McKenna Seeks to Amend Parking Program Regulations

Ward 1 Councillor Joanne McKenna is seeking to amend some of the regulations in the new City-Wide Overnight Parking Program that begins on Oct. 15.

Specifically, McKenna wants “to allow residents whose vehicles are registered in the City of Revere and who pay motor vehicle excise taxes to the City of Revere be eligible to receive an overnight or permanent parking sticker provided the resident does not live in a residential building in which parking variances have been previously granted by the City.”

“I’m finding that people that are living on state roads – that are taken care of by DCR and MassDOT – they can’t get parking stickers and they’re paying excise taxes in Revere and they’re registered in Revere. A great example is Revere Beach Parkway. We have single-family houses there and they can’t get overnight stickers because it’s run by MassDOT or DCR. I just don’t think that’s fair.”

Councillor-at-Large Jessica Giannino and Ward 6 Councillor Richard Serino thanked McKenna for bringing the issue into the public forum.

“I obviously wasn’t on the City Council last year when the Council enacted the resident parking ordinance but I, too, have received calls, not so much for Ward 6 for its impact, but for Revere Beach Boulevard and the Lynnway where friends have expressed concerns.”

Ward 3 Councillor Arthur Guinasso said he called [Parking Director] Jim Rose in reference to Revere Beach “and Revere Beach is exempt so anyone can park on Revere Beach – you don’t even need a sticker.”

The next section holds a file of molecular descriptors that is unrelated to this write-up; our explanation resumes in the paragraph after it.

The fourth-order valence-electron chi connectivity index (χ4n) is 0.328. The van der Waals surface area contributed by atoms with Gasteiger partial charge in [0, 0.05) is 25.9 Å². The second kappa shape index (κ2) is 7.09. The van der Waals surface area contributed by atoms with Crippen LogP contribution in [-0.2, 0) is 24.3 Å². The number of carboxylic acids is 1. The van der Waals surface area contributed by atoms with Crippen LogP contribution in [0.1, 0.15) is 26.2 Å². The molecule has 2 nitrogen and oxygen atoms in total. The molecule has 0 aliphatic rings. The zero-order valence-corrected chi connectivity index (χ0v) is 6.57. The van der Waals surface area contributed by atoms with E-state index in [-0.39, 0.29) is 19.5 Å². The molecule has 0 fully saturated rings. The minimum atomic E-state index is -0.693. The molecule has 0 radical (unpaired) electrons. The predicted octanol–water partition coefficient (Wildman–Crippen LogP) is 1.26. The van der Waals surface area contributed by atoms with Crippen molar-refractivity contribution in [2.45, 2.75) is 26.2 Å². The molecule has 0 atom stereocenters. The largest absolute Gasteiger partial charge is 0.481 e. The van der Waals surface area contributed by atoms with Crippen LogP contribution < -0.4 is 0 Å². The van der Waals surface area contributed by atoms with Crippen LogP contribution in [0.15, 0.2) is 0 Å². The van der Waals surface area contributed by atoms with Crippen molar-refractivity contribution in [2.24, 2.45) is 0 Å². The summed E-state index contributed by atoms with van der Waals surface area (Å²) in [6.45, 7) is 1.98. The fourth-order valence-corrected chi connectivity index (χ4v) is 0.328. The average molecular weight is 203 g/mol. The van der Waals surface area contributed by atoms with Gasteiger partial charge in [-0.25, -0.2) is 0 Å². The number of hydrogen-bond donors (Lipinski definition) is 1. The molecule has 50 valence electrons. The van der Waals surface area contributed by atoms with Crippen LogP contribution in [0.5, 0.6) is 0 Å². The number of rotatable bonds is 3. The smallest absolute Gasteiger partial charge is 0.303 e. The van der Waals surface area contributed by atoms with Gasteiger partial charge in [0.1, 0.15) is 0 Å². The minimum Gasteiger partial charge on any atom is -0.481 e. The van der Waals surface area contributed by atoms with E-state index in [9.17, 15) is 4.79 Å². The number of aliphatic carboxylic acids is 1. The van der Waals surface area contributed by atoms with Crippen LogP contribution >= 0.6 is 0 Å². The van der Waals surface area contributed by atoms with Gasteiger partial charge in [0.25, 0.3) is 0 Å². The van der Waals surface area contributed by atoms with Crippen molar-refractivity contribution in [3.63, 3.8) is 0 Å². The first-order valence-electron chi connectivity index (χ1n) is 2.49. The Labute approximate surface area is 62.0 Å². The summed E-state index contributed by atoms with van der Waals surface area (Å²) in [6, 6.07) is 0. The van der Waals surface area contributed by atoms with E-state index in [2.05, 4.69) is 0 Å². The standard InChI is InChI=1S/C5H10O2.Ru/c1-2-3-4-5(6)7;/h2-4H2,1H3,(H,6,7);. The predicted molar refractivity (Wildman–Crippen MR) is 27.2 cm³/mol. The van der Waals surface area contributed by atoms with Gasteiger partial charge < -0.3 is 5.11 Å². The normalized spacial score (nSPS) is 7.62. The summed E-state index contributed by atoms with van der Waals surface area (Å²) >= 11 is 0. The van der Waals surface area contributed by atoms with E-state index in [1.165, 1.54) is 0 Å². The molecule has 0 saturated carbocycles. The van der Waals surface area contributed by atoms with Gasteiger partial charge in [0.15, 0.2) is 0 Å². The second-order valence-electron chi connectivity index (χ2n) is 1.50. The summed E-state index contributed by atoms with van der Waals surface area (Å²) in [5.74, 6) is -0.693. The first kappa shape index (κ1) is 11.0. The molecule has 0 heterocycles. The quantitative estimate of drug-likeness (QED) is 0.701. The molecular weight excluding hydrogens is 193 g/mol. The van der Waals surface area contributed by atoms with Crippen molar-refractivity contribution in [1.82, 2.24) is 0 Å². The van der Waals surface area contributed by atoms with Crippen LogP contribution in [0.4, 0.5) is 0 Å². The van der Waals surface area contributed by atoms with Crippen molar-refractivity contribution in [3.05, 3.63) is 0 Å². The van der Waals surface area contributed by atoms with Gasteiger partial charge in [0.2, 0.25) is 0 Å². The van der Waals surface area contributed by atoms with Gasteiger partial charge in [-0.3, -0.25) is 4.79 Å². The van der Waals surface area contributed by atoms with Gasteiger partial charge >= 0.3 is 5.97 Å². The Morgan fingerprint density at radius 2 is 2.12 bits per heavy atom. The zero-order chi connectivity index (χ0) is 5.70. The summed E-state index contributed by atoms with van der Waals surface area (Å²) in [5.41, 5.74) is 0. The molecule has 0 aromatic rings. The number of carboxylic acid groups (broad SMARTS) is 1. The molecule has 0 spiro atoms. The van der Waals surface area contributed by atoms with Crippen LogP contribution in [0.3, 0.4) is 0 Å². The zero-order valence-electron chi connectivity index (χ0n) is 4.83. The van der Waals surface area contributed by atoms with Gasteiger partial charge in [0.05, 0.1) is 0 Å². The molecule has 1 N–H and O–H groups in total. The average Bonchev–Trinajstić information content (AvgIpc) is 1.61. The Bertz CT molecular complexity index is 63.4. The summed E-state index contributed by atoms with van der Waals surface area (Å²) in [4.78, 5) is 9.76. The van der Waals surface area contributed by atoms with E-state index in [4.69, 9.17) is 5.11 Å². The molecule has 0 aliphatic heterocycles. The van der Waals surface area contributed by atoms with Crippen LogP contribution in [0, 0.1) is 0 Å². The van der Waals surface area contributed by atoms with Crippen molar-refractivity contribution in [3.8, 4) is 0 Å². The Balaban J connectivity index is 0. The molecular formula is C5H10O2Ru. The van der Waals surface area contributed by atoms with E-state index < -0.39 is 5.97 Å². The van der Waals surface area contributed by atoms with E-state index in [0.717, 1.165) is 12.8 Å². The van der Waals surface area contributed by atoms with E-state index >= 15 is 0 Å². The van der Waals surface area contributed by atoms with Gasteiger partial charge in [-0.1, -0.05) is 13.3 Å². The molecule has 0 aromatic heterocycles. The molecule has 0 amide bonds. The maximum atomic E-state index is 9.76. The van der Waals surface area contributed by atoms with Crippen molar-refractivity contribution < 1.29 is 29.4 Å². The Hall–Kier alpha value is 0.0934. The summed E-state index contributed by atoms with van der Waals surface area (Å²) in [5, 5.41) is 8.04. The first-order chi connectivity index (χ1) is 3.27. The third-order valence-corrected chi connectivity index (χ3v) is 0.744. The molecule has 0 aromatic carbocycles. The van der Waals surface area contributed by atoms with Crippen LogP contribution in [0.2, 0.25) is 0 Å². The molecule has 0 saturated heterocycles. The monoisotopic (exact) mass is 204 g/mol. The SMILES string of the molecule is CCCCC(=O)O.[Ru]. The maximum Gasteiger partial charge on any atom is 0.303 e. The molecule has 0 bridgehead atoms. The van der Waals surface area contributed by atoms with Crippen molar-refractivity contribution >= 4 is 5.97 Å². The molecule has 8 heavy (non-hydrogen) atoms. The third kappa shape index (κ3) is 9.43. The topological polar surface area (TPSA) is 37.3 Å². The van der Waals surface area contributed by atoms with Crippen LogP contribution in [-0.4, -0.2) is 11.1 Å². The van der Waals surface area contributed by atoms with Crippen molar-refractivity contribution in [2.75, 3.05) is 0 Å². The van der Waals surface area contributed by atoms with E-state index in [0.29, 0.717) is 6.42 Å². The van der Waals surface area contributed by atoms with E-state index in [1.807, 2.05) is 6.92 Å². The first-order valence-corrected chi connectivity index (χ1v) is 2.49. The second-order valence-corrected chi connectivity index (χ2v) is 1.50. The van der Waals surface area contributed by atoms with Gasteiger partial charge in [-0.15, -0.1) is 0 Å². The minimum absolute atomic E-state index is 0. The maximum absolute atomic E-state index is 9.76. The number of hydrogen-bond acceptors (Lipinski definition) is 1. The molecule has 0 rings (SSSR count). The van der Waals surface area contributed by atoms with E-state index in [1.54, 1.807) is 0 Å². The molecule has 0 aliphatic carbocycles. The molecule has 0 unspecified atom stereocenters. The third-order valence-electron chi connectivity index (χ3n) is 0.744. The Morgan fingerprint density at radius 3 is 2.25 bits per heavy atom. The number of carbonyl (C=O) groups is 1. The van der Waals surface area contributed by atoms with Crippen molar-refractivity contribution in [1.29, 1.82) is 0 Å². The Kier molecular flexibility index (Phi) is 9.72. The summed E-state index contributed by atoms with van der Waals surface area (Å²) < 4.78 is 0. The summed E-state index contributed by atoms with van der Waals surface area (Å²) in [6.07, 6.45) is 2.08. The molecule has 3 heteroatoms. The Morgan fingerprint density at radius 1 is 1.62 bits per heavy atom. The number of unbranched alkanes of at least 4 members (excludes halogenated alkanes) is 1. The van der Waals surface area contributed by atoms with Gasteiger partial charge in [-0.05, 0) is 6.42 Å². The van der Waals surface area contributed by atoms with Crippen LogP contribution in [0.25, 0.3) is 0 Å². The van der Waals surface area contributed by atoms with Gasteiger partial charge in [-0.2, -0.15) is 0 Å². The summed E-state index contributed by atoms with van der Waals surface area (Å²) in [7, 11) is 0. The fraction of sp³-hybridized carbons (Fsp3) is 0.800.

Ward 5 Councillor John Powers said he explained to a constituent that, “We don’t control state highways. We can advise. We can request. But we don’t have any direct control over them. I think this is a matter that certainly would fall upon the Legislature and the Governor. I agree with Councillor McKenna 100 percent. There are state roads.”

Citing the lack of sufficient parking spaces for residents at the Jack Satter House and the lack of parking spaces nearby on Oak Island Street, Powers said “this whole project has to be revisited.”

Guinasso said the City Council and Traffic Commission worked on the Overnight Parking Program for more than five years. “If we start attacking the program by watering it down, we really have to draw back. Let the program take its place. And then we have a little meeting with people and organize. But to keep watering it down and sending it to a point where – we’re defeating the whole purpose that we intended.”

Council President Patrick Keefe agreed with Guinasso stating, “We had the debate [on resident parking]. Now we’re in the middle of implementing. Before we make adjustments, we need to really let the dust settle. We have to be smart enough to let this happen and let it play out and then make the adjustments down the road.”

In a matter related to resident parking, Councillor-at-Large Steven Morabito noted that there is “caretaker permit” that a resident (vehicle owner) can apply for when providing health care to residents in emergency situations. Morabito commended Director Jim Rose for his assistance in a recent situation involving an emergency care provider assisting a senior resident.

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